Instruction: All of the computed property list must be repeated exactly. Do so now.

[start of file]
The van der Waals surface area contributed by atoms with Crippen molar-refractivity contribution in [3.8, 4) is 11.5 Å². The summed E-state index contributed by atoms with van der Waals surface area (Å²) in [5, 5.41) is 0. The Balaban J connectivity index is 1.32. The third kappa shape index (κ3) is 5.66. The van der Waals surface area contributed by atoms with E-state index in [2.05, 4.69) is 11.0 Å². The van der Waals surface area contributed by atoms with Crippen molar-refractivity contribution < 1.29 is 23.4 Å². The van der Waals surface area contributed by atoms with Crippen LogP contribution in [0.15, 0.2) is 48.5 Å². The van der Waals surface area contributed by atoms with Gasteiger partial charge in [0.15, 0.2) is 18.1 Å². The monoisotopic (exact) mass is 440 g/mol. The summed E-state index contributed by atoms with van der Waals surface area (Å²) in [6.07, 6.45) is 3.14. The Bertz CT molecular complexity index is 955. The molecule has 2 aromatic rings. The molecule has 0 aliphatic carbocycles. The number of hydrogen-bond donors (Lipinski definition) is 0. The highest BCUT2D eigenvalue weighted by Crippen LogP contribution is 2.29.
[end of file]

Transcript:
The van der Waals surface area contributed by atoms with Crippen molar-refractivity contribution in [3.8, 4) is 11.5 Å². The summed E-state index contributed by atoms with van der Waals surface area (Å²) in [5, 5.41) is 0. The Balaban J connectivity index is 1.32. The third kappa shape index (κ3) is 5.66. The van der Waals surface area contributed by atoms with E-state index in [2.05, 4.69) is 11.0 Å². The van der Waals surface area contributed by atoms with Crippen molar-refractivity contribution < 1.29 is 23.4 Å². The van der Waals surface area contributed by atoms with Crippen LogP contribution in [0.15, 0.2) is 48.5 Å². The van der Waals surface area contributed by atoms with Gasteiger partial charge in [0.15, 0.2) is 18.1 Å². The monoisotopic (exact) mass is 440 g/mol. The summed E-state index contributed by atoms with van der Waals surface area (Å²) in [6.07, 6.45) is 3.14. The Bertz CT molecular complexity index is 955. The molecule has 2 aromatic rings. The molecule has 0 aliphatic carbocycles. The number of hydrogen-bond donors (Lipinski definition) is 0. The highest BCUT2D eigenvalue weighted by Crippen LogP contribution is 2.29.